Panacea''s K-Murdock and Raw Poetic resurrect the concept album
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Panacea''s K-Murdock and Raw Poetic resurrect the concept album

Remember when hip-hop was less about big pimpin' or gettin' your crunk on and more concerned with telling an actual story? The members of Panacea sure do, and with The Scenic Route (Glow in the Dark/Rawkus, 2007) — their third release since joining forces in 2003 — D.C. natives Kyle Murdock (aka K-Murdock) and Jason Moore (aka Raw Poetic) put message, movement and musicality front and center.

“It's almost like writing a score for a movie,” says MC and rhyme firebrand Raw Poetic. “It was probably the toughest album I've ever done, but after this, all I want to do now is write themed albums. It's really the rebirth of me writing music. We've been doing this for a few years now, and to write a rhyme over a beat is just not that challenging to me. But it is challenging to have to actually stick to a certain theme or story or script.”

Tracking the journey of an intrepid narrator through his evolution into a battle-tested sage (one of the closing tracks is aptly called “Katana,” Japanese for a samurai's sword and, in this case, symbolic of the strength our hero derived from his now-estranged female companion), The Scenic Route is just as visually arresting for the pictures it paints with sound. Recorded and mixed by K-Murdock on Digidesign Pro Tools|HD using a Numark TT-USB turntable as his sampler setup, the album projects a vintage head-knocking sound reminiscent of the '70s fusion, funk and soul records that Murdock diligently sifts through for his beats and melodies.

But The Scenic Route also features live performances on keyboards and guitar from the members of Panacea's backing band RPM — whose own self-released CD Pyramids in Moscow has just hit the waves — as well as from K-Murdock himself on an Alesis Ion and Andromeda, which he also uses as controllers for Arturia Analog Factory. Meanwhile, early in the sequence — on the dreamlike “Flashback to Stardom” — R&B singer Raheem DeVaughn lends his silky vocals to the song's groove hypnotics, adding yet another layer of depth to this viscerally engaging set.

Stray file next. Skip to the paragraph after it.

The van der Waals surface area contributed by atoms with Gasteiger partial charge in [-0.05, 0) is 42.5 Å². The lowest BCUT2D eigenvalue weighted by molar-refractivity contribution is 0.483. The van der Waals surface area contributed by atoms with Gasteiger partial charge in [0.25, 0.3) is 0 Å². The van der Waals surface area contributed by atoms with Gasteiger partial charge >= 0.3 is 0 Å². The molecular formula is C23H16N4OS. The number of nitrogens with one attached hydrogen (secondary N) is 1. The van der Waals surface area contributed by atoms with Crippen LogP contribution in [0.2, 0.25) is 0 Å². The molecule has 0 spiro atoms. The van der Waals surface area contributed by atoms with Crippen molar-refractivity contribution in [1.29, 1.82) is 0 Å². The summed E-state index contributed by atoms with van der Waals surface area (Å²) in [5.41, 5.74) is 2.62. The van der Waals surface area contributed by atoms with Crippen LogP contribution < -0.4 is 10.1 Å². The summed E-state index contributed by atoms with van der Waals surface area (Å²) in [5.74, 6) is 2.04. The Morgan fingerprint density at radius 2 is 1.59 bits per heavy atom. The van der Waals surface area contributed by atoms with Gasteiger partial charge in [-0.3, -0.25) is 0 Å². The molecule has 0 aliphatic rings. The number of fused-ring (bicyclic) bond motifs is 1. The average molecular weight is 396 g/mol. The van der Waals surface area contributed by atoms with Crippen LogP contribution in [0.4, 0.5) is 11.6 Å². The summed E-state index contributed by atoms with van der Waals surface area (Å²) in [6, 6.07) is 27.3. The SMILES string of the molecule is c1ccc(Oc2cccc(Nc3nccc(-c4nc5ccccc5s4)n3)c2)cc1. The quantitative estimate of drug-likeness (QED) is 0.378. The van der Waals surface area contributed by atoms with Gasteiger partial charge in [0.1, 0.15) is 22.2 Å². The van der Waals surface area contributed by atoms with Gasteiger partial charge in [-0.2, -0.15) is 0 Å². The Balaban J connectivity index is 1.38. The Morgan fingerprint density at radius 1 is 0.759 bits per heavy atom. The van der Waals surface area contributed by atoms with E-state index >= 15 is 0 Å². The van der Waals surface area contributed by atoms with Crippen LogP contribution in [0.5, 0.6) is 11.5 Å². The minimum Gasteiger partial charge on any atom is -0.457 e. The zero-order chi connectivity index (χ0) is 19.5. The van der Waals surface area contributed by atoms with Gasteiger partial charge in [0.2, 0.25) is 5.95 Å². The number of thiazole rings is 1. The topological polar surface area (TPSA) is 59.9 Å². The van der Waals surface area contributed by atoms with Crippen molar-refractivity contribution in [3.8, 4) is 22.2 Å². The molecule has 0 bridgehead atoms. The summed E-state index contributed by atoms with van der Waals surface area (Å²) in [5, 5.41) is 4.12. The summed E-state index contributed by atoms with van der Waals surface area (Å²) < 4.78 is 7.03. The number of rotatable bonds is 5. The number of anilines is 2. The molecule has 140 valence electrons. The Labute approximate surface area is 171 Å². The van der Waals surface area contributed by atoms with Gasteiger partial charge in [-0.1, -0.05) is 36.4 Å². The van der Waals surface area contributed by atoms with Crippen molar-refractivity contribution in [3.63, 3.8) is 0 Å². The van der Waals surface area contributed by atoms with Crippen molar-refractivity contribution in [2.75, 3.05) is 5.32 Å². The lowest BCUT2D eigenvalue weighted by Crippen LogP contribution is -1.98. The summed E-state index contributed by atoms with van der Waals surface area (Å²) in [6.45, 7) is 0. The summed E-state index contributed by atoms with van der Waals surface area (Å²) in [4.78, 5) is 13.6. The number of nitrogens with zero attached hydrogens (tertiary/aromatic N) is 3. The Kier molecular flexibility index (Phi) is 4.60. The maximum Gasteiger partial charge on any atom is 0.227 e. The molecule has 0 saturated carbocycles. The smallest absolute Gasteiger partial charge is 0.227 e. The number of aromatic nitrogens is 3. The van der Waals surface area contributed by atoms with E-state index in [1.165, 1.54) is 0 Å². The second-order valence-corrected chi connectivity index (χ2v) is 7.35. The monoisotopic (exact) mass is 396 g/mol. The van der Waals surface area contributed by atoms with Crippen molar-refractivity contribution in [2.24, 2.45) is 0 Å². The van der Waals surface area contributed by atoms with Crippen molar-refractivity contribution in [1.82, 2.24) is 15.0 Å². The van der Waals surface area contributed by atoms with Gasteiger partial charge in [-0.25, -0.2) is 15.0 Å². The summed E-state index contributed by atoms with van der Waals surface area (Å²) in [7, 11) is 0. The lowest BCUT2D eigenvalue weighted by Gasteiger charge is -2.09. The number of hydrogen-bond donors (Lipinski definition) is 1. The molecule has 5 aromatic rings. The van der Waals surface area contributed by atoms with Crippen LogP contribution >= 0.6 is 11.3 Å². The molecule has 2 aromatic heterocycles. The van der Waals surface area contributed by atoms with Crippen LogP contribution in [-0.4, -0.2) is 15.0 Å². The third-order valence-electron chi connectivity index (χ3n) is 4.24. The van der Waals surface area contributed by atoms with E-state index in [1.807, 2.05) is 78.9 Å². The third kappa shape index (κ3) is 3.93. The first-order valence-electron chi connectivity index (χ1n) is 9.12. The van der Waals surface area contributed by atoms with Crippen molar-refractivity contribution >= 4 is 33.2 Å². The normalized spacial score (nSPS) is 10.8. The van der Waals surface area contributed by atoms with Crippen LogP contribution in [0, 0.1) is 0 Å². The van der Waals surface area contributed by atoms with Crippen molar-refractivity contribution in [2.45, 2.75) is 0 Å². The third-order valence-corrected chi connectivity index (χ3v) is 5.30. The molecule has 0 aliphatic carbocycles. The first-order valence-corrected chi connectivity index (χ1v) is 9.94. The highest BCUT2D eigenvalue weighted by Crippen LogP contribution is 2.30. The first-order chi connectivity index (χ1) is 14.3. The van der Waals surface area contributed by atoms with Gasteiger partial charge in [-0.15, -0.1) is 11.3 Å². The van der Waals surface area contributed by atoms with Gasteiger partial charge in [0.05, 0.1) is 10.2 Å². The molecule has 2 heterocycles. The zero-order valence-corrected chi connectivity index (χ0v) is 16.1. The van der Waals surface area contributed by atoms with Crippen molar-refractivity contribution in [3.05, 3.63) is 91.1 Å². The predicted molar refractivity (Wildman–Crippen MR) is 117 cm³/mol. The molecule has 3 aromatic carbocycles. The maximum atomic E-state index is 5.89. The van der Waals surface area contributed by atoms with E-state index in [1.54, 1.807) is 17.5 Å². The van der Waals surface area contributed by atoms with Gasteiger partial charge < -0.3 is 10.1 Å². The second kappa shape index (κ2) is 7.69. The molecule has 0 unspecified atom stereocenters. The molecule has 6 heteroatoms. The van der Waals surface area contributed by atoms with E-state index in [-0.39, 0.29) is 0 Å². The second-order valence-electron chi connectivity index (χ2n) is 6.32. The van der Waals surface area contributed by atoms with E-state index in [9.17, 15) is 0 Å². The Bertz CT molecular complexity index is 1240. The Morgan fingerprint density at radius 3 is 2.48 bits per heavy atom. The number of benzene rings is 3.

“You gotta have that balance,” says Murdock, using a word that comes up a lot when he describes what went into the production of the album. “You can take the guitar in ‘Aim High’ as one example; most jazz records, unless they've just been heavily digitally restored or even replayed, are gonna have the kind of dirty texture that song has. I wanted that obviously, but there are some other songs on the album that have a cleaner sound, too.”

Murdock will often EQ his live sounds and samples through a Behringer mixer before going into Pro Tools, and he also relies on a spate of plug-ins to add some psychedelic spice; among them is Waves' Mondo Mod and MetaFlanger, as heard on “Between Earth and Sky,” where Raw Poetic's voice is meant to sound as if he's hurtling toward earth, waiting to pull the rip-cord on a parachute. Murdock is also quick to point out that his current gig as a producer and host for XM Satellite Radio's “Subsoniq” series has allowed him access to some state-of-the-art equipment — including a Digidesign ICON D-Command console, Focusrite Red mic preamps and a plethora of top-end Neumann microphones — that have helped him step up his game considerably.

“The thing I love about working at XM is that their approach has been more from a musical side,” he says. “They consulted with all of us before they went out and got this equipment — I mean, I couldn't ask for a better setup. But with this record, I guess the main thing is that there was a certain sound we were trying to achieve, so just having some random loops wasn't really gonna work. We needed changes and arrangements, to be able to segue each song into the next, so that you could have the whole collective musical experience. I mean, one of my favorite albums of all time is [A Tribe Called Quest's] The Low End Theory, and we know what that's about.”